• Specialty courses for the student’s chosen focus – In this phase, students take coursework specific to their chosen focus—either courses for APRNs or those for an executive leadership/administrative focus.
  • Final project – The final project in a DNP program is a research project known as the DNP Project. Students work with their professors to pick a research topic that relates to their focus and produce either a manuscript suitable for publication in a peer-reviewed journal or for presentation at a conference. In most cases, students must come to their campus to defend their project before a faculty committee.

BSN-to-DNP and MSN-to-DNP Programs Available in Rhode Island

Currently, students in Rhode Island who wish to enroll in a campus-based DNP program have three choices in the state:

  • Rhode Island College, Providence
    • Designed for MSN-educated nurses in an advanced practice specialty
  • Salve Regina University, Newport
    • Offers a Direct BSN-DNP program
    • Specializing in Family Nurse Practitioner
  • University of Rhode Island, Kingston
    • Specialties include:
      • Family Nurse Practitioner
      • Acute Care Nurse Practitioner
      • Adult-Gerontology Nurse Practitioner

Opportunities Available to DNP-Prepared Nurses in Rhode Island

Nurses with a Doctorate of Nursing Practice in Rhode Island have the skills and training to serve as high-level clinical practitioners or in executive leader positions. Many DNP-prepared nurses continue with their current employer, but advance to a higher-paying position. Chief nursing officers frequently possess a DNP, for instance. Other such nurses work as entrepreneurs by opening up their own practice.

Another role for DNP-educated nurses in Rhode Island is to serve at nursing faculty at one of the many nursing colleges in the state. Several factors have increased demand for highly trained nurse faculty in Rhode Island.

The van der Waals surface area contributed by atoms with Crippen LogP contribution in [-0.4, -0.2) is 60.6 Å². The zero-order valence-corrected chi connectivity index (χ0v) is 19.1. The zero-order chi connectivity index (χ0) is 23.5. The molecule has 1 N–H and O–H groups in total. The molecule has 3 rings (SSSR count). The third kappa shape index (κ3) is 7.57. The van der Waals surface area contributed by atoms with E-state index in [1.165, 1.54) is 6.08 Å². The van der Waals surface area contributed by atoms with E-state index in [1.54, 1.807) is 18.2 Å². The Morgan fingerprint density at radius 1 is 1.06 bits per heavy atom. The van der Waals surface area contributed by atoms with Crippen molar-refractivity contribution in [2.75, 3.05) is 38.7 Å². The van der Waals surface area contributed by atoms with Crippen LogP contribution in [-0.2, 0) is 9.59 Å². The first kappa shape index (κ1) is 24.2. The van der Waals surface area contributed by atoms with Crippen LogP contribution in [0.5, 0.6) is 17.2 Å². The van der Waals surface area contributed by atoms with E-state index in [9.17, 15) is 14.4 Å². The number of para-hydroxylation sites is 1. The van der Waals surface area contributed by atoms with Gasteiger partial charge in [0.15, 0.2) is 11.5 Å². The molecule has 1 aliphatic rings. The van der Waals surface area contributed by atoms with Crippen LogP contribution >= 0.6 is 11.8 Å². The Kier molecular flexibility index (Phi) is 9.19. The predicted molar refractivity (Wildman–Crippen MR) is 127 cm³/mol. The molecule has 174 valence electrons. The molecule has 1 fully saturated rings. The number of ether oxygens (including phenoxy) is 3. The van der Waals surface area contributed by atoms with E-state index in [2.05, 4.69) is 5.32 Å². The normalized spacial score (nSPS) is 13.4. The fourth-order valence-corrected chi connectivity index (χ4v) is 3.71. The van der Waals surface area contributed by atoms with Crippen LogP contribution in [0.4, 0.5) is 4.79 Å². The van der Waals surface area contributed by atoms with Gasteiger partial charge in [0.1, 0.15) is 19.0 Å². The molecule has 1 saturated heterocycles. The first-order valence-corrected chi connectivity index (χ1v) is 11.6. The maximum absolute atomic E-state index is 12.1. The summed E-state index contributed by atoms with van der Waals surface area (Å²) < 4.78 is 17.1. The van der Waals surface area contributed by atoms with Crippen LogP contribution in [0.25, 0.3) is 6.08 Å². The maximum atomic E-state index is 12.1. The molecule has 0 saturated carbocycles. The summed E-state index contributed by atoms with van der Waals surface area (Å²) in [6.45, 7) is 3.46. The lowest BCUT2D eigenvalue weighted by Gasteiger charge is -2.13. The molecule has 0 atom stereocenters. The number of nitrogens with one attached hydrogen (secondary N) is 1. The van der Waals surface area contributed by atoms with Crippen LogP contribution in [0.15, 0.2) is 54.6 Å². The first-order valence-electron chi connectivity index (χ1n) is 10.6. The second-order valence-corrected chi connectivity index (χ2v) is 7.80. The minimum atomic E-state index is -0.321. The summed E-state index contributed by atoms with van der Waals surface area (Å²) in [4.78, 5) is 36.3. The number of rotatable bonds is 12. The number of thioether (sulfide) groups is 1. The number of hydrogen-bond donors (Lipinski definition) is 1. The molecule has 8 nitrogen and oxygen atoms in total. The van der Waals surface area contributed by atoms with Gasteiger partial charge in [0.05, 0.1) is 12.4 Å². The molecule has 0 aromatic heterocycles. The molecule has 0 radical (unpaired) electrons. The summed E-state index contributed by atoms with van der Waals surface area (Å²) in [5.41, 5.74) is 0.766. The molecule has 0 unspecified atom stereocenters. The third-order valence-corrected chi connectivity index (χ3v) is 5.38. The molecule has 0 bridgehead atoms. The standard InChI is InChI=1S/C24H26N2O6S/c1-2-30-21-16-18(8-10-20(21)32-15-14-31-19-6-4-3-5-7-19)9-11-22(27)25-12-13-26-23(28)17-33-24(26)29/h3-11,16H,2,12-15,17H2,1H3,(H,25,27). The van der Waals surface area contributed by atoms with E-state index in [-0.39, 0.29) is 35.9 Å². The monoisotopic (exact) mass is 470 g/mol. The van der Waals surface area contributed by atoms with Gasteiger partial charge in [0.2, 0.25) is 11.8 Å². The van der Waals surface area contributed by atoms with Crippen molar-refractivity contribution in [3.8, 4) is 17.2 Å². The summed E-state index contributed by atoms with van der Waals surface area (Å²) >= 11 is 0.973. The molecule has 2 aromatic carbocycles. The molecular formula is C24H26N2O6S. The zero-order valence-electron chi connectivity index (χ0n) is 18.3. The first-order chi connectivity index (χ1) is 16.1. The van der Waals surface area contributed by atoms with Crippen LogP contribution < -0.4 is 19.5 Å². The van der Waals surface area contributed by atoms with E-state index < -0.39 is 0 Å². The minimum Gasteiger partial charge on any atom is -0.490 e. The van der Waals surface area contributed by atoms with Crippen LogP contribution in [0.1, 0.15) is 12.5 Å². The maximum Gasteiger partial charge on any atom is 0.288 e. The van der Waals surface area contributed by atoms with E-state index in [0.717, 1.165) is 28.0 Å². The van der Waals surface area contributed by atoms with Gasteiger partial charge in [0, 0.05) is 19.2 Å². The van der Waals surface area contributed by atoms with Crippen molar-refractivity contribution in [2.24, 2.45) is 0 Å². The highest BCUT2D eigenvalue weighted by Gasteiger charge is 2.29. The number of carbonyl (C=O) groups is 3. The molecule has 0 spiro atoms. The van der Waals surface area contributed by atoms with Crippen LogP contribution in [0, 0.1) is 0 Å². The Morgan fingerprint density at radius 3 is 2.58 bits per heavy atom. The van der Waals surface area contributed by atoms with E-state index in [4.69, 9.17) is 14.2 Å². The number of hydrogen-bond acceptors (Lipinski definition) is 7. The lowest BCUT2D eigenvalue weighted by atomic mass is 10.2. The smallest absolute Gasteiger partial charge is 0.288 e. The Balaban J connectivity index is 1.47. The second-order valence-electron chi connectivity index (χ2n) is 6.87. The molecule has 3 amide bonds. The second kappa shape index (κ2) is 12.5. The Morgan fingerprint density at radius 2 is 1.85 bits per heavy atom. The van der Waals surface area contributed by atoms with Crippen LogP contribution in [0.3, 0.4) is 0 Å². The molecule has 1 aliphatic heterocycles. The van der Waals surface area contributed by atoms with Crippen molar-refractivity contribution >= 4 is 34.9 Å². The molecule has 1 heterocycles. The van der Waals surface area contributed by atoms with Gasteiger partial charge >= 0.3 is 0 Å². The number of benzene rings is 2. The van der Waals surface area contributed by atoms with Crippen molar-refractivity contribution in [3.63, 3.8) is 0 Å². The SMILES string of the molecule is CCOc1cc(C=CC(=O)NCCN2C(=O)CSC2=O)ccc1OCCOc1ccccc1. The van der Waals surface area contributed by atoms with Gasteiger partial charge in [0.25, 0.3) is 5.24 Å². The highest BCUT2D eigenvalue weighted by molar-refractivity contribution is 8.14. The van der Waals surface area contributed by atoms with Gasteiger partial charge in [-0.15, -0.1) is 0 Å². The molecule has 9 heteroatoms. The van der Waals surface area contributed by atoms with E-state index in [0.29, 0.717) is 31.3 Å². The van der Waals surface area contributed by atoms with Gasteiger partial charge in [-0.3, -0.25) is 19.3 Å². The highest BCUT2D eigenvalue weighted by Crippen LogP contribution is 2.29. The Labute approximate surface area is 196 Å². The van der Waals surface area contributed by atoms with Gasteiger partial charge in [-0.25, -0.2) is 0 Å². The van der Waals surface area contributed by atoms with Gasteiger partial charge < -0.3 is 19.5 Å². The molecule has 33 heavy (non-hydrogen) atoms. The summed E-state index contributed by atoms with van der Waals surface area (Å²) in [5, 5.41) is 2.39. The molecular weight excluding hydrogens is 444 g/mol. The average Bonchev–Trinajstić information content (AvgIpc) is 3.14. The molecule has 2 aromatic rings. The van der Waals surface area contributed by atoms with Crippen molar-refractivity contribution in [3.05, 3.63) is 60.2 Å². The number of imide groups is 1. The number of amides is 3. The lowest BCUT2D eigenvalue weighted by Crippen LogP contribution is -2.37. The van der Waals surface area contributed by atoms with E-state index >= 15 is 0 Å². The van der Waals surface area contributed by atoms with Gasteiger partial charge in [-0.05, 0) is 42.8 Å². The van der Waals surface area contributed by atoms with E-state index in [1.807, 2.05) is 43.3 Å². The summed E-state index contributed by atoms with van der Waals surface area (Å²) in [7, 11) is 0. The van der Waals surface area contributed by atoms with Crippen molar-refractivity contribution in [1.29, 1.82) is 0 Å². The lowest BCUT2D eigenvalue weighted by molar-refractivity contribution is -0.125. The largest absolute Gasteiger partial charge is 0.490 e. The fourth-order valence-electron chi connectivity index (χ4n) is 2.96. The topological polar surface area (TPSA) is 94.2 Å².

The American Association of Colleges of Nursing (AACN) reported that the average age of nursing faculty in Rhode Island was 58 in 2015. Thus, many nurse faculty members are nearing retirement age and will need to be replaced. According to the AACN, 12 faculty vacancies opened up between 2010 and 2015 in Rhode Island.

Another reason for the dramatically increased demand for DNP-educated nursing faculty is that the nursing program at Rhode Island College in Providence will start offering a DNP degree option as of September 2016. Thus, this college is hiring a large number of nursing faculty to educate these DNP students.

A survey of job listings for DNP-educated nurses in Rhode Island during April 2016 identified a large number of faculty positions that needed to be filled. This list is informative only and is not meant to provide a guarantee of employment:

Tenure-Track Professor in Nursing with Salve Regina University in Newport

  • Doctorate in nursing required
  • Must be eligible to be licensed as an RN in Rhode Island and Massachusetts
  • Specialty in Family Medicine required

Assistant Professor, Nursing (Maternal-Child Health) with Rhode Island College in Providence

  • Tenure track
  • Doctoral degree and current RN license required
  • Applicant must have relevant teaching and clinical experience

Assistant Professor, Nursing (Medical-Surgical) with Rhode Island College in Providence

  • Tenure track
  • Doctoral degree and current RN license required
  • Applicant must have relevant teaching and clinical experience

Assistant Professor, Nursing (Community Health Nursing) with Rhode Island College in Providence

  • Tenure track
  • Doctoral degree and current RN license required
  • Applicant must have relevant teaching and clinical experience

Clinical Assistant Professor, Nursing (Simulation Editor) with the University of Rhode Island in Kingston

  • DNP or PhD in nursing or a related field preferred
  • Candidate will design, facilitate, debrief, and evaluate simulation learning across the graduate and undergraduate nursing curricula
  • Three-year, non-tenure line, full-time academic year appointment with the possibility of renewal